Mediterranean Diet Might Be Healthier for
MONDAY, Feb. 13 (HealthDay News) -- Eating a Mediterranean-style
diet appears to reduce damage to small blood vessels in the brain,
a new study says.
Researchers tracked the brain health of almost a thousand people
who completed a questionnaire that scored how closely they followed
a Mediterranean-type regimen. This diet emphasizes plant-based
foods like fruits, vegetables, whole grains, legumes and nuts, and
using olive oil rather than fats like butter, according to the
American Heart Association. The diet discourages eating red meat
more than a few times a month, if at all, and advises taking in
moderate amounts of fish and poultry. Red wine, in moderation, is
The researchers found that about 27 percent of the participants
scored relatively low (ranging from 0-3 on a 10-point scale) in
terms of keeping to this type of diet, while about 26 percent
scored relatively high, from 6 to 9 points.
The people enrolled in the study also underwent brain MRI scans
to measure "white matter hyperintensity" volume, which is a marker
of small vessel damage in the brain.
The brain scans revealed a lower burden of white matter
hyperintensities in people with higher Mediterranean-diet scores,
even after researchers took other risk factors like smoking, high
blood pressure and blood cholesterol levels into account.
"The current study suggests a possible protective association between increased consumption of a [Mediterranean diet] and small vessel damage," wrote the researchers, who were led by Hannah Gardener, of the University of Miami Miller School of Medicine.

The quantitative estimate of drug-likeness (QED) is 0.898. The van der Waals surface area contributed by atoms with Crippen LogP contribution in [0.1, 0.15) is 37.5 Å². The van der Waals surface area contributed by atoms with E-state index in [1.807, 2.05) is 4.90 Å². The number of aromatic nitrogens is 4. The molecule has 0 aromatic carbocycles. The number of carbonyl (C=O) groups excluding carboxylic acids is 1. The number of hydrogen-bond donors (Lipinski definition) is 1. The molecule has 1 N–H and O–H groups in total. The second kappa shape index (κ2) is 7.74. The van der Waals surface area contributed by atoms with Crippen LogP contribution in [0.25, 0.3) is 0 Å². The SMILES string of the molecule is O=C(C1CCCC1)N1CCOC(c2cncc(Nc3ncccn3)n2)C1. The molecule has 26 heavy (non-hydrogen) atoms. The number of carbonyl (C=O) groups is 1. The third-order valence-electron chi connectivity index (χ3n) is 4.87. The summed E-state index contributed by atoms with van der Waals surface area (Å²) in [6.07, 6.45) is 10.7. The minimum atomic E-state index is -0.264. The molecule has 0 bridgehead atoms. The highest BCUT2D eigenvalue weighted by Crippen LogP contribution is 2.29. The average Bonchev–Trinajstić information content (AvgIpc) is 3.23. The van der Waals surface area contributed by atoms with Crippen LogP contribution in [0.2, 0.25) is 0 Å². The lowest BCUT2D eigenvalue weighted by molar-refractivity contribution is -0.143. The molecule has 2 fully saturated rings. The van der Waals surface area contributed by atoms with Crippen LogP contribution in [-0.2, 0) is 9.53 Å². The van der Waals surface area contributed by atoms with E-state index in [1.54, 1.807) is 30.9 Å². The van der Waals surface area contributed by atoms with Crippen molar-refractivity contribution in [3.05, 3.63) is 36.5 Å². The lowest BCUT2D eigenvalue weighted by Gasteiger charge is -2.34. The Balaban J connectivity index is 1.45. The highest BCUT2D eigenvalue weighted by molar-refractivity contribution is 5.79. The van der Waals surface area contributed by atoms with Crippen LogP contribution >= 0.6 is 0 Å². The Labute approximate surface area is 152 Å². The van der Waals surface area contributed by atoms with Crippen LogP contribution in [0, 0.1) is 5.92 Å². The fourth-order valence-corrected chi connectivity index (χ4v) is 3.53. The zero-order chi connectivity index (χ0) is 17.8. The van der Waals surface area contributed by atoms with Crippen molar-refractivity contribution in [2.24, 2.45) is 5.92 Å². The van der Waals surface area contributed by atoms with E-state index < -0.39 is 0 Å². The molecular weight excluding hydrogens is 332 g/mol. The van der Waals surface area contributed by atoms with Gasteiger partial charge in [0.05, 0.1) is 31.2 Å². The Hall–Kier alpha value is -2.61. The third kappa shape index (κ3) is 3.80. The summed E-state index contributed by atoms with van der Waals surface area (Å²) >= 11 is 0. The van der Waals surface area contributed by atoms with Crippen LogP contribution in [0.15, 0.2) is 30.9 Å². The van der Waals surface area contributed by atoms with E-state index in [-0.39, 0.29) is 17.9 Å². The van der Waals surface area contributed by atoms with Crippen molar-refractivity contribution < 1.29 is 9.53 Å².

The new research appears in the February issue of the journal
Archives of Neurology.
One expert said the study supports the notion that a healthy
diet helps the brain.
"The study supports recommending the Mediterranean diet to help reduce cerebrovascular disease as measured by small vessel changes seen on brain MRI scans," said Dr. Keith Siller, an assistant professor in the departments of neurology and psychiatry and medical director of the Comprehensive Stroke Care Center at NYU Langone Medical Center, in New York City.
He also noted that "the benefits of the diet appear to be
separate from previously assumed secondary effects on lowering
blood pressure, cholesterol or glucose levels, although there was a
possible connection with emphasis on monounsaturated fats in the
Mediterranean diet in the form of olive oil versus consumption of
saturated fats in other diet types."
Indeed, the authors' own analysis suggests that the only
component of the Mediterranean diet that was independently
associated with the marker for brain-vessel damage was the ratio of
monounsaturated to saturated fat.
But they concluded it was likelier that the overall diet --
rather than any specific nutrients -- might somehow affect the
Another expert agreed that lifestyle, including diet, is key to
"This just adds to the building body of evidence of the power of lifestyle changes, especially the Mediterranean diet, in disease modification and prevention, " said Dr. Robert Graham, an internist at Lenox Hill Hospital, in New York City.
Previous research has suggested that eating a Mediterranean diet
is associated with a reduced risk of metabolic syndrome, coronary
heart disease, stroke and thought and memory disorders.
The American Heart Association has more about the
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